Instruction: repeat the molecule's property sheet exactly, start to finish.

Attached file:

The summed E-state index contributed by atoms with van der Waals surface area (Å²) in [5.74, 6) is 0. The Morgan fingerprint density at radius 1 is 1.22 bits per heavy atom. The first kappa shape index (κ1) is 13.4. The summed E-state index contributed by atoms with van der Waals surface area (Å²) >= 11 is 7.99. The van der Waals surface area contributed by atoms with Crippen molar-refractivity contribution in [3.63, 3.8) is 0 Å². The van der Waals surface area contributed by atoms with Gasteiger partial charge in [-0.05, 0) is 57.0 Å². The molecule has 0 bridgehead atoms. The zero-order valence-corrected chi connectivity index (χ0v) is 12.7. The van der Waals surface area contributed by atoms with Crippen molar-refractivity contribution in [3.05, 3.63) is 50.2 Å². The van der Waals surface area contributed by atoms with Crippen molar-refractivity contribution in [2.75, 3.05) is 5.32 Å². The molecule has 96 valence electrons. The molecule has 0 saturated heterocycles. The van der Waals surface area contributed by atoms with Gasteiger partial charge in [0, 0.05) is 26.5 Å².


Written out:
The summed E-state index contributed by atoms with van der Waals surface area (Å²) in [5.74, 6) is 0. The Morgan fingerprint density at radius 1 is 1.22 bits per heavy atom. The first kappa shape index (κ1) is 13.4. The summed E-state index contributed by atoms with van der Waals surface area (Å²) >= 11 is 7.99. The van der Waals surface area contributed by atoms with Crippen molar-refractivity contribution in [3.63, 3.8) is 0 Å². The van der Waals surface area contributed by atoms with Gasteiger partial charge in [-0.05, 0) is 57.0 Å². The molecule has 0 bridgehead atoms. The zero-order valence-corrected chi connectivity index (χ0v) is 12.7. The van der Waals surface area contributed by atoms with Crippen molar-refractivity contribution in [3.05, 3.63) is 50.2 Å². The van der Waals surface area contributed by atoms with Crippen molar-refractivity contribution in [2.75, 3.05) is 5.32 Å². The molecule has 96 valence electrons. The molecule has 0 saturated heterocycles. The van der Waals surface area contributed by atoms with Gasteiger partial charge in [0, 0.05) is 26.5 Å².